The rise in hospital nurses in England has been dwarfed by a jump in patients, a study suggests.
The Royal College of Nursing research points to data showing the nurse workforce has increased by 4.6% in five years.
But hospital admissions have jumped by 12.3% - nearly three times the rate.
The union says this shows more needs to be done to ensure safe staffing, but the government says the rising NHS budget will ensure high-quality care.
What has the RCN found?
The fact there are shortages of nurses is already well established - latest figures suggest one in nine posts.
But the government often counters that by pointing out the number of nurses working in the NHS is increasing.
Official data shows there were 224,000 hospital nurses on average during last year - up by 4.6% in five years.
But to put this in context, the RCN also looked at how much the number of admissions to hospital had gone up by.
Last year there were 14.2m, which is 12.3% higher than it was five years ago.
RCN general secretary Dame Donna Kinnair said the data should act as a "stark warning".
"Staffing shortfalls are never simply numbers on a spreadsheet - they affect real patients in real communities."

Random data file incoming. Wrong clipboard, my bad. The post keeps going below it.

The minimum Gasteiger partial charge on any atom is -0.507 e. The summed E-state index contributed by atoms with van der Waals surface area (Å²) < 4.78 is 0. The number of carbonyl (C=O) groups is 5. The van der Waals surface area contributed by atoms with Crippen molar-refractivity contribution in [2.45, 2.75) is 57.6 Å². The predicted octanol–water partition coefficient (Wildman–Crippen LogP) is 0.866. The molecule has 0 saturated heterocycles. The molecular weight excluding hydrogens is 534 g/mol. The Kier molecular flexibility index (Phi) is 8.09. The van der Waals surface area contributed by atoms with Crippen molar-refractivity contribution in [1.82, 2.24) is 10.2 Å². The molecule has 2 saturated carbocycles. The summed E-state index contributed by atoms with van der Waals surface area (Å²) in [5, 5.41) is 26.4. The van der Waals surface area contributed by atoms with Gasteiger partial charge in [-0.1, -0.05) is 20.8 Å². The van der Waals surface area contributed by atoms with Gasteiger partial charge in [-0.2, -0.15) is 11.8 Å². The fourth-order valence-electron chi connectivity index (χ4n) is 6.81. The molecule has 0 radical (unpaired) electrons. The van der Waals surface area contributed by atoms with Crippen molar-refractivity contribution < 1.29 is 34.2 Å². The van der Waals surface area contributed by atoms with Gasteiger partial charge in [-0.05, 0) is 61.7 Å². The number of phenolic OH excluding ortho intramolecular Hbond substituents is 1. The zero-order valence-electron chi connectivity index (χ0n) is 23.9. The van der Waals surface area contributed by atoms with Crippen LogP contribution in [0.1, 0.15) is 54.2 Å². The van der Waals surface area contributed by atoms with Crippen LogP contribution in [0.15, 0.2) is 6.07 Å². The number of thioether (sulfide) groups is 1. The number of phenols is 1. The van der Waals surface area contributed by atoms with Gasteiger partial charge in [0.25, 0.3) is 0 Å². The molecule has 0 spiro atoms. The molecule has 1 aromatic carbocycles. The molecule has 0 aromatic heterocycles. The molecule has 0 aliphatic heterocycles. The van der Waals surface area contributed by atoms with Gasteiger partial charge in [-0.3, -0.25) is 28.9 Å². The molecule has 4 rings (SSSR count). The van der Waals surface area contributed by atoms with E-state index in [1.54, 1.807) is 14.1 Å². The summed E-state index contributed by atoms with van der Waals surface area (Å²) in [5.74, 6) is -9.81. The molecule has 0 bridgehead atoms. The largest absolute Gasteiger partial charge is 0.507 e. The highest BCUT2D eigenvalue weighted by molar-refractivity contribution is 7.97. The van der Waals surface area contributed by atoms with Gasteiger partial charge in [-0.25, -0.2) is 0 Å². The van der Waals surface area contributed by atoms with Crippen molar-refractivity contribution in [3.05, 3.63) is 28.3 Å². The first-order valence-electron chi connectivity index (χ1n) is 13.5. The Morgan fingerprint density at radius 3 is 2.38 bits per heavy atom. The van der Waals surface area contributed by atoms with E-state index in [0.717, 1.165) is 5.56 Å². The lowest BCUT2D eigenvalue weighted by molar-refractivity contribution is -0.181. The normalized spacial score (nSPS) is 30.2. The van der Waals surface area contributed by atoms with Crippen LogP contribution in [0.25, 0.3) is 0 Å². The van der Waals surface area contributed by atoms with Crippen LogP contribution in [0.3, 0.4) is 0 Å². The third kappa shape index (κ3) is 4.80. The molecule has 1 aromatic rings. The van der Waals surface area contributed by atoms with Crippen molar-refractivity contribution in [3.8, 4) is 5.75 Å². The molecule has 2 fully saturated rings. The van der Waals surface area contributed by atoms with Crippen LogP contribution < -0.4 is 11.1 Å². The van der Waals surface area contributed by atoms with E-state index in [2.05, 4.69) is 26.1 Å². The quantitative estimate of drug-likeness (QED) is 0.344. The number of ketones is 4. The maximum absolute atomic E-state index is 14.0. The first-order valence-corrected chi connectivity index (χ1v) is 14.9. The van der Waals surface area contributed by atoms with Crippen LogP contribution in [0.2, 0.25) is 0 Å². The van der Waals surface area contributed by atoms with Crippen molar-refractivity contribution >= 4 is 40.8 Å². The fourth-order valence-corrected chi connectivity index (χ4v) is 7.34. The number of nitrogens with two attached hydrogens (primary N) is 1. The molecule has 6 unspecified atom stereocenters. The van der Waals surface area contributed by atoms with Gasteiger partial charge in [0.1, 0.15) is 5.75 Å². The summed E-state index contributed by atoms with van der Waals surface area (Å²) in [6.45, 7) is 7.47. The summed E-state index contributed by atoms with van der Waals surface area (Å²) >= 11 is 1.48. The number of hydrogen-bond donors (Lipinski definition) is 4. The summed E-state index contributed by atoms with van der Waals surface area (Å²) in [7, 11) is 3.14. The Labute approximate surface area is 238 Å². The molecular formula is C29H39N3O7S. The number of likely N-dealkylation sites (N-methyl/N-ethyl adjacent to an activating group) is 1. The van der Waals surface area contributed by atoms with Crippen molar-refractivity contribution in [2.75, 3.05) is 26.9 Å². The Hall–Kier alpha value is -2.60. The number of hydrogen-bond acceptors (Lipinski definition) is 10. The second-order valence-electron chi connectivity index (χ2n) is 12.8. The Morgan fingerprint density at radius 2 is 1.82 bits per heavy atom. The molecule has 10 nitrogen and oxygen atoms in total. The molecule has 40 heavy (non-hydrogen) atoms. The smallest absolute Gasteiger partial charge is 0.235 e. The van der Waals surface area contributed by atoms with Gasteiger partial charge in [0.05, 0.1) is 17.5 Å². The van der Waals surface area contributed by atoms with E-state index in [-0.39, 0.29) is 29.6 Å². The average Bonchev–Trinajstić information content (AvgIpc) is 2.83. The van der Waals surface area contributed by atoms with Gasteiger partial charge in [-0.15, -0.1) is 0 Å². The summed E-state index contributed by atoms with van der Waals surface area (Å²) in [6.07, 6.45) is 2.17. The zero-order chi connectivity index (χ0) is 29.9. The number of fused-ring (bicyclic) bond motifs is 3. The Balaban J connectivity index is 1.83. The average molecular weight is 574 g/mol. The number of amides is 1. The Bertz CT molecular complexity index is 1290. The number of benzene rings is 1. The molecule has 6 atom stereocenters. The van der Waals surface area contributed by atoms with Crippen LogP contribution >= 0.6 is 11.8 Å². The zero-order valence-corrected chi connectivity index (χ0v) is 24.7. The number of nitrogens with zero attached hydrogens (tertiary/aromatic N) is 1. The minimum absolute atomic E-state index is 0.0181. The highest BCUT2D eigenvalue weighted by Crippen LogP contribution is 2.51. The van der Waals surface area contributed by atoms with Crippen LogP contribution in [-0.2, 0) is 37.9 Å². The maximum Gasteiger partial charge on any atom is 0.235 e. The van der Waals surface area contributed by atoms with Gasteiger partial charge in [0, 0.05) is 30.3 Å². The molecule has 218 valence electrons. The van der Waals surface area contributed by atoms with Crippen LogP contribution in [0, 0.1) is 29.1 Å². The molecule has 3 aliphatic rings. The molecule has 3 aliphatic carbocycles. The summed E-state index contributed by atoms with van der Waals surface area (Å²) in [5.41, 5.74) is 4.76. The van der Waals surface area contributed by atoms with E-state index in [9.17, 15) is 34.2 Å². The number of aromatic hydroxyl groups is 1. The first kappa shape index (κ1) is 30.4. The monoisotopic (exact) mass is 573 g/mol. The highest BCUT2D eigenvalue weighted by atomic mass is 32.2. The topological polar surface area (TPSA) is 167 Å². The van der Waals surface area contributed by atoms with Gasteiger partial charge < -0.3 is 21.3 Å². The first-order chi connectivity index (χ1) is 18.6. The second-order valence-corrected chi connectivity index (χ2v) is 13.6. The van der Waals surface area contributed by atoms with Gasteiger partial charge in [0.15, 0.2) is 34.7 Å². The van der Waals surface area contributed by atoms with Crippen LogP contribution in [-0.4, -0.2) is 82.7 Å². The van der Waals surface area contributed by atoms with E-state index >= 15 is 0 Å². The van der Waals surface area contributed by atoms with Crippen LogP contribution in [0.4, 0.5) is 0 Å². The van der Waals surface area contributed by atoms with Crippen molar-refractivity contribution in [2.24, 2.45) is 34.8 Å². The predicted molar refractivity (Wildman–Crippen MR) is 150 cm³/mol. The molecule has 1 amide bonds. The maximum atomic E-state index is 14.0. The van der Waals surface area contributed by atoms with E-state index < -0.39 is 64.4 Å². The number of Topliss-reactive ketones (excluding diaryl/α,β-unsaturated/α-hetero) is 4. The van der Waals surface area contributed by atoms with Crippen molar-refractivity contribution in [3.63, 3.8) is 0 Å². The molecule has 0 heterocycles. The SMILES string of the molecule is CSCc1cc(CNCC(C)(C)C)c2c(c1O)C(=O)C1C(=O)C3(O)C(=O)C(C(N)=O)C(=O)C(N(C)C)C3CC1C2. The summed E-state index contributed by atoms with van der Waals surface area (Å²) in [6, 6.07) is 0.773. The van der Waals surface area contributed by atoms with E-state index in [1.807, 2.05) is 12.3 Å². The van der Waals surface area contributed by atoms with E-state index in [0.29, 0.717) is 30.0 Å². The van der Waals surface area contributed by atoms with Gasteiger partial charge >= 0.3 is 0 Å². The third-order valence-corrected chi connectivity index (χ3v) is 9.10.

She said there needed to be a new law to ensure safe staffing, as has been introduced in Wales and Scotland.
She also said she wanted a national body to take on responsibility for properly planning the nursing numbers needed in the future.
What is the government doing?
The government says ensuring there are enough staff available for the NHS is a key priority.
The number of training places for nurses is in the process of being increased by 25%, and there are campaigns under way to attract nurses who have left the profession back to the NHS.
New roles to support nurses - called nursing associates - are also being created.
This drive is being supported by the increased investment in the health service, the government said.
One of the initiatives being funded with that money in the coming years is a £1,000 personal development budget over three years for all nurses, while a detailed workforce plan is also expected to be published soon.
"The safety of patients is paramount" a Department of Health and Social Care spokesman added.